Spousal amnesia, selective hearing, mind reading: marital communication by Christine Motta Faria

Brown RV being replaced by Blue RV

Brown RV being replaced by Blue RV

Back-story: We upgraded our 30-year old RV to a 20-year old RV. Mechanic-minded husband wants to go through new/old RV to make sure it is mechanically sound (even though we have ALREADY bought it) as I’m the one that will drive the RV out to Pyramid Lake each weekend this summer.

(And all I care about is that I’m going from an early 80s’ brown theme to an early 90’s light blue theme. While he talks to me of tie rods and carburetors, I’m not listening. I’m thinking about sewing custom shams and a duvet cover I bought a long time ago that will be absolutely perfect.)

Transmission shop goes through it and says, “this transmission should be in the history books because it hasn’t been rebuilt yet and still works perfect. But I can tell there is a something wrong with the drive shaft.”

Jim translates this to me as, “Blah, blah, blah more money, blah, blah before you can drive it I HAVE TO PULL OUT THE DRIVE SHAFT.”

Drive shaft. Sounds important. Sounds big. Sounds expensive.

Got it.

Can’t drive.

About a week or so later at home …

Me: “Hey, can I move the RV? It’s too close to the fence for me to put stuff in the storage bin.”

Husband: “I’ll move it later.” (This is where Jim is telepathically saying, “remember, I need to put the drive shaft back in.”)

Later that day, Jim, is taking a well deserved lazy break and is inside watching a Formula One Race. Me, I’m done waiting for him, so I jump in the RV, start the engine and put it into “D” for DRIVE.

It won’t move.

I gas it. It still won’t move.


I put it back into “P” for PARK and it makes this horrible screeching noise, like I have killed something the size of a dragon. The entire neighborhood must be crouched on the ground with their hands covering their ears. Armageddon.

Uh oh.


Check out those ugly valances!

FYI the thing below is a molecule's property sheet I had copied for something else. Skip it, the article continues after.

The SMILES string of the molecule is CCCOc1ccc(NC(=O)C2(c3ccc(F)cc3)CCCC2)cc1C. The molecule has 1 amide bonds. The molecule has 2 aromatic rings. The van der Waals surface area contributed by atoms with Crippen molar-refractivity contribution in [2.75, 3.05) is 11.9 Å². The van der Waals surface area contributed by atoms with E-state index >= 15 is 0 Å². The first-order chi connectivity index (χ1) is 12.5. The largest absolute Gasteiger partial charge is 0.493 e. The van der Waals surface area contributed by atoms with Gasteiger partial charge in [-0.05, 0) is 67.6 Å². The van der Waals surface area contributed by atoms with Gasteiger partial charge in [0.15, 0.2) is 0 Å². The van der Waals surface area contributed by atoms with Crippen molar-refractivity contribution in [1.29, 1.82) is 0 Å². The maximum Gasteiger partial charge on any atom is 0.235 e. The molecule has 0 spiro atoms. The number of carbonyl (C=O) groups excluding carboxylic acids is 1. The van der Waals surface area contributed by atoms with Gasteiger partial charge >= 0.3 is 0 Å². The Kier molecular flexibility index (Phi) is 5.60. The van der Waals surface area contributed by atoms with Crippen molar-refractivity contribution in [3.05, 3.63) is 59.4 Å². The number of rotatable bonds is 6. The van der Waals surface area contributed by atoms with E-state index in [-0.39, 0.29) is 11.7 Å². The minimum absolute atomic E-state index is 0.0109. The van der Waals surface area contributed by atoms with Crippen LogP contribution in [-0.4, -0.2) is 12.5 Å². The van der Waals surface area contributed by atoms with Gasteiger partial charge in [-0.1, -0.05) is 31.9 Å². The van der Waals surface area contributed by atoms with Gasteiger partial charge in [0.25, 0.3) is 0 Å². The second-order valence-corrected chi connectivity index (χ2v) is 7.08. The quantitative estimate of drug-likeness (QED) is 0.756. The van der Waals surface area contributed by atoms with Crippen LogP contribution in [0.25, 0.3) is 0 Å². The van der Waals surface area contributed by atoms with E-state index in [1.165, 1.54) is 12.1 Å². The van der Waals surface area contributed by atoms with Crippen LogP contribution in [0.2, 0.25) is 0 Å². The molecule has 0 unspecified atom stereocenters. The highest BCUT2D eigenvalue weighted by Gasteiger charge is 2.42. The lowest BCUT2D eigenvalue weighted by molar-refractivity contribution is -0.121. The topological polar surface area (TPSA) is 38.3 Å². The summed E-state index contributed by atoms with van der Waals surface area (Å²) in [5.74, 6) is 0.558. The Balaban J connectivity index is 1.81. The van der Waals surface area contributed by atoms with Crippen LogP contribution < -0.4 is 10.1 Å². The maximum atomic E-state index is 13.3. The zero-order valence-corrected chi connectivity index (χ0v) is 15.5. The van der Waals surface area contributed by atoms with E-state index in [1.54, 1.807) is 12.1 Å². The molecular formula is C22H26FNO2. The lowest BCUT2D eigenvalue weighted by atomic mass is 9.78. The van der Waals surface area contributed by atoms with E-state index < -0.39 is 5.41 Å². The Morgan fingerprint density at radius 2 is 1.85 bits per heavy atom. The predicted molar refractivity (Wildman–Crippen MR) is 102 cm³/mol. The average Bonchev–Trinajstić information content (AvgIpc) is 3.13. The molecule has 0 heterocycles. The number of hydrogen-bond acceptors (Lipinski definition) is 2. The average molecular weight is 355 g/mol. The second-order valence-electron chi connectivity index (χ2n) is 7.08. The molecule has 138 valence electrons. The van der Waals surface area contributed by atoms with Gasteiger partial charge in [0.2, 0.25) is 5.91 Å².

I walk inside.

Jim has the F-1 race on so loud (he is hard of hearing from years of construction work) I realize in a moment before I beg for mercy, that he hasn’t heard the sound of the dying dragon.

I could walk back outside and act dumb when the RV won’t start when he tries to move it later.

Me: “Jim, I think I killed the RV.”

Husband: “What did you do?”

Me: “Well, remember I asked you earlier about moving the RV? Uh, I didn’t want to bother you and when I tried to move it, it made this horrible screeching noise.”

Husband: “Yeah when you put it back into park did it do a gurr gurr noise.”

Me: “No, it was more like a horrible screaming noise, but how did you know?”

Husband: “Chris, did you forget that I took the drive shaft out?”

Me: “Well, shouldn’t you have told me when I asked about moving it earlier that the drive shaft was still out?”

All I can think of is that perfectly old transmission that still worked and how much this is going to cut into my summer fun budget.  And how Jim might commit suicide facing another project.

The after photo: this is what I was thinking about when Jim was telling me about the drive shaft.

Two hours later: Jim puts the drive shaft back in and tests to see if I have done permanent damage. It looks like I’m spared.

He looks at me and said, “How could you have forgotten that I took out the drive shaft?”

I say, “Why didn’t you remind me?”

Sometimes I seriously worry that Jim has early onset of Alzheimer’s (I don’t worry about myself as I’m sure I’m a great communicator).  And I wonder if I’lll have more patience with him than I do now because it will be a medical excuse.

Is he in his own thought bubble when I talk about, say the fabric I chose for the valances – does he hear “blah, blah, blah, she’s going to ask me to hang those damn valances, blah, blah.” 

And we’re both so sure of the conversation that did or didn’t happen, it’s a bit scary.

Spousal amnesia. Selective hearing. Mind reading. You’d think after all these years we would master the art of communication.

Posted in Family, Feel Good, General BS and Musings | Tagged , , , , | 2 Comments

Memorial Day – Our lack of connection with the people who serve – By Christine Motta Faria

“For all of you, I ask that the next time you see a service member or veteran, thank them. Know that they stand tall for you. Know that they are the face of America in many regions, and it’s a pretty damn good face.”

Colonel Jordan S. Chroman, OBE, US Army

This week, my high-school buddy, his wife and daughter closed the doors of their shipping

Col. Jordan Chroman

Col. Jordan Chroman

container, bound for South Korea.  I asked him if he was jazzed about this new deployment and in typical Jordan fashion he said, “I’m so very honored by this opportunity; you just don’t know how excited I am.”

Let’s take a raise of hands … anyone out there that wants to go to South Korea right now?